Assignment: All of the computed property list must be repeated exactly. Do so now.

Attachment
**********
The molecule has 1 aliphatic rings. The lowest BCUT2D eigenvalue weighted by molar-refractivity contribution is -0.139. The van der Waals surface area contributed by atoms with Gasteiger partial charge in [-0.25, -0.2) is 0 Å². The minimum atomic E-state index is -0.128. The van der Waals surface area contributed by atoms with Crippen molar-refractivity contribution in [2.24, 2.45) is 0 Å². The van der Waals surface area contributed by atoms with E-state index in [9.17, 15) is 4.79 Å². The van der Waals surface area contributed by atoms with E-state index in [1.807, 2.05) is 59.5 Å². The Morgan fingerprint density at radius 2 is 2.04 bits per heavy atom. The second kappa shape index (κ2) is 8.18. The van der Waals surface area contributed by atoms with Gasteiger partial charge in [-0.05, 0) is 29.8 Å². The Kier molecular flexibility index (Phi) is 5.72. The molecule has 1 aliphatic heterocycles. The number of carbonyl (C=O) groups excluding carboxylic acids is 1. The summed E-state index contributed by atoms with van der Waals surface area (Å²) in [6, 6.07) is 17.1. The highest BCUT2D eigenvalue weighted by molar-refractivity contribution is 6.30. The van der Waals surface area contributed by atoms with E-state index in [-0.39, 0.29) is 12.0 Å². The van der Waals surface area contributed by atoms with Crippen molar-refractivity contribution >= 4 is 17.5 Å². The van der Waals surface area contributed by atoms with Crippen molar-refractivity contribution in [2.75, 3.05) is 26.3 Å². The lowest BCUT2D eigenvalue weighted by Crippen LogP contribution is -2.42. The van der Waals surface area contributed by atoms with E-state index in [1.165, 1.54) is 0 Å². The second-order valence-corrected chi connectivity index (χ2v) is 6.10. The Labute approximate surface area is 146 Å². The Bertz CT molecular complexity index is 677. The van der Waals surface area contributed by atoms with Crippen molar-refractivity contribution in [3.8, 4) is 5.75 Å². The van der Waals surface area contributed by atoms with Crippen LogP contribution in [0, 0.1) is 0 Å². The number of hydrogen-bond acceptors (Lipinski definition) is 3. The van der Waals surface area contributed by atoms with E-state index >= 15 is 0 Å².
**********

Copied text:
The molecule has 1 aliphatic rings. The lowest BCUT2D eigenvalue weighted by molar-refractivity contribution is -0.139. The van der Waals surface area contributed by atoms with Gasteiger partial charge in [-0.25, -0.2) is 0 Å². The minimum atomic E-state index is -0.128. The van der Waals surface area contributed by atoms with Crippen molar-refractivity contribution in [2.24, 2.45) is 0 Å². The van der Waals surface area contributed by atoms with E-state index in [9.17, 15) is 4.79 Å². The van der Waals surface area contributed by atoms with E-state index in [1.807, 2.05) is 59.5 Å². The Morgan fingerprint density at radius 2 is 2.04 bits per heavy atom. The second kappa shape index (κ2) is 8.18. The van der Waals surface area contributed by atoms with Gasteiger partial charge in [-0.05, 0) is 29.8 Å². The Kier molecular flexibility index (Phi) is 5.72. The molecule has 1 aliphatic heterocycles. The number of carbonyl (C=O) groups excluding carboxylic acids is 1. The summed E-state index contributed by atoms with van der Waals surface area (Å²) in [6, 6.07) is 17.1. The highest BCUT2D eigenvalue weighted by molar-refractivity contribution is 6.30. The van der Waals surface area contributed by atoms with E-state index in [-0.39, 0.29) is 12.0 Å². The van der Waals surface area contributed by atoms with Crippen molar-refractivity contribution >= 4 is 17.5 Å². The van der Waals surface area contributed by atoms with Crippen molar-refractivity contribution in [2.75, 3.05) is 26.3 Å². The lowest BCUT2D eigenvalue weighted by Crippen LogP contribution is -2.42. The van der Waals surface area contributed by atoms with E-state index in [1.165, 1.54) is 0 Å². The second-order valence-corrected chi connectivity index (χ2v) is 6.10. The Labute approximate surface area is 146 Å². The Bertz CT molecular complexity index is 677. The van der Waals surface area contributed by atoms with Crippen molar-refractivity contribution in [3.8, 4) is 5.75 Å². The van der Waals surface area contributed by atoms with Crippen LogP contribution in [0, 0.1) is 0 Å². The number of hydrogen-bond acceptors (Lipinski definition) is 3. The van der Waals surface area contributed by atoms with E-state index >= 15 is 0 Å².